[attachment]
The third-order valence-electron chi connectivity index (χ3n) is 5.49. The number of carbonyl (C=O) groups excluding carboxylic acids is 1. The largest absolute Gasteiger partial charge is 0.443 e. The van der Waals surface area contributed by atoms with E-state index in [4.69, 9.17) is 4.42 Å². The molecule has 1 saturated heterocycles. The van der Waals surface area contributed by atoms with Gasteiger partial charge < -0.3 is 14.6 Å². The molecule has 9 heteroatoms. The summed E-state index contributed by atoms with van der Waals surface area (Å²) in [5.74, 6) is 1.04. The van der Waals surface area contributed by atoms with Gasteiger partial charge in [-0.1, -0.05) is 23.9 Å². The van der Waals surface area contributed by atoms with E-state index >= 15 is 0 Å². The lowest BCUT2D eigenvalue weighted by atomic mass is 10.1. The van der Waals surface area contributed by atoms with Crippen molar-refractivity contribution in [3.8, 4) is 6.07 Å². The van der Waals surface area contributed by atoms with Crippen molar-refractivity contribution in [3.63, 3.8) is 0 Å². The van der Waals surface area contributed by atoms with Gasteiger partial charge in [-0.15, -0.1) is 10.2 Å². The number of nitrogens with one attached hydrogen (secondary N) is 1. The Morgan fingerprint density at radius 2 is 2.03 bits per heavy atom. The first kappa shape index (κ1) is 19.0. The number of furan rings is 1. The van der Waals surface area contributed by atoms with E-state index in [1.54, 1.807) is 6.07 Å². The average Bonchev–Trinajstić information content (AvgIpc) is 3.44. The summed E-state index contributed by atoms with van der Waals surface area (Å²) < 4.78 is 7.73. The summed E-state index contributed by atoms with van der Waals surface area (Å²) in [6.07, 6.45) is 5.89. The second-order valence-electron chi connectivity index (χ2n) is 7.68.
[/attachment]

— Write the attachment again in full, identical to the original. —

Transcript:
The third-order valence-electron chi connectivity index (χ3n) is 5.49. The number of carbonyl (C=O) groups excluding carboxylic acids is 1. The largest absolute Gasteiger partial charge is 0.443 e. The van der Waals surface area contributed by atoms with E-state index in [4.69, 9.17) is 4.42 Å². The molecule has 1 saturated heterocycles. The van der Waals surface area contributed by atoms with Gasteiger partial charge < -0.3 is 14.6 Å². The molecule has 9 heteroatoms. The summed E-state index contributed by atoms with van der Waals surface area (Å²) in [5.74, 6) is 1.04. The van der Waals surface area contributed by atoms with Gasteiger partial charge in [-0.1, -0.05) is 23.9 Å². The van der Waals surface area contributed by atoms with E-state index >= 15 is 0 Å². The lowest BCUT2D eigenvalue weighted by atomic mass is 10.1. The van der Waals surface area contributed by atoms with Crippen molar-refractivity contribution in [3.8, 4) is 6.07 Å². The van der Waals surface area contributed by atoms with Crippen molar-refractivity contribution in [3.63, 3.8) is 0 Å². The van der Waals surface area contributed by atoms with Gasteiger partial charge in [-0.15, -0.1) is 10.2 Å². The number of nitrogens with one attached hydrogen (secondary N) is 1. The Morgan fingerprint density at radius 2 is 2.03 bits per heavy atom. The first kappa shape index (κ1) is 19.0. The number of furan rings is 1. The van der Waals surface area contributed by atoms with E-state index in [1.54, 1.807) is 6.07 Å². The average Bonchev–Trinajstić information content (AvgIpc) is 3.44. The summed E-state index contributed by atoms with van der Waals surface area (Å²) < 4.78 is 7.73. The summed E-state index contributed by atoms with van der Waals surface area (Å²) in [6.07, 6.45) is 5.89. The second-order valence-electron chi connectivity index (χ2n) is 7.68.